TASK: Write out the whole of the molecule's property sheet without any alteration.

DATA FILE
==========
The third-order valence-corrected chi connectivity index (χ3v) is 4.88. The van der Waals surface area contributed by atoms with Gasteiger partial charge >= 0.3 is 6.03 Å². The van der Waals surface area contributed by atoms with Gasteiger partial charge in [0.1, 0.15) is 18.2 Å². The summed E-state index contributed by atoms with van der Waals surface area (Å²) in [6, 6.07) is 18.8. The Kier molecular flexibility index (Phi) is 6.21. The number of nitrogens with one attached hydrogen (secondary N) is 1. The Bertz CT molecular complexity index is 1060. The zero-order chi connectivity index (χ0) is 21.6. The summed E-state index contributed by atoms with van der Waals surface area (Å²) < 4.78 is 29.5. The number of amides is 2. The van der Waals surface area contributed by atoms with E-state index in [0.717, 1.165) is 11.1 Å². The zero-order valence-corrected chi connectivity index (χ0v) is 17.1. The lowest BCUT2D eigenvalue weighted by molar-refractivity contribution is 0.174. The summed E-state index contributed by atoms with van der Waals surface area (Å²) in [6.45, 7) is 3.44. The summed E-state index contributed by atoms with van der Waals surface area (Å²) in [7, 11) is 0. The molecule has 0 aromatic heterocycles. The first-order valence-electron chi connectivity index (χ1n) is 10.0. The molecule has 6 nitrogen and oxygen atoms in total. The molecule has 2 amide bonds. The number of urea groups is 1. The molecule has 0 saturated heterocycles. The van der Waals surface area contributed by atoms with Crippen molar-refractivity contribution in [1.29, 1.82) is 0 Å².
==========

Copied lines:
The third-order valence-corrected chi connectivity index (χ3v) is 4.88. The van der Waals surface area contributed by atoms with Gasteiger partial charge >= 0.3 is 6.03 Å². The van der Waals surface area contributed by atoms with Gasteiger partial charge in [0.1, 0.15) is 18.2 Å². The summed E-state index contributed by atoms with van der Waals surface area (Å²) in [6, 6.07) is 18.8. The Kier molecular flexibility index (Phi) is 6.21. The number of nitrogens with one attached hydrogen (secondary N) is 1. The Bertz CT molecular complexity index is 1060. The zero-order chi connectivity index (χ0) is 21.6. The summed E-state index contributed by atoms with van der Waals surface area (Å²) < 4.78 is 29.5. The number of amides is 2. The van der Waals surface area contributed by atoms with E-state index in [0.717, 1.165) is 11.1 Å². The zero-order valence-corrected chi connectivity index (χ0v) is 17.1. The lowest BCUT2D eigenvalue weighted by molar-refractivity contribution is 0.174. The summed E-state index contributed by atoms with van der Waals surface area (Å²) in [6.45, 7) is 3.44. The summed E-state index contributed by atoms with van der Waals surface area (Å²) in [7, 11) is 0. The molecule has 0 aromatic heterocycles. The first-order valence-electron chi connectivity index (χ1n) is 10.0. The molecule has 6 nitrogen and oxygen atoms in total. The molecule has 2 amide bonds. The number of urea groups is 1. The molecule has 0 saturated heterocycles. The van der Waals surface area contributed by atoms with Crippen molar-refractivity contribution in [1.29, 1.82) is 0 Å².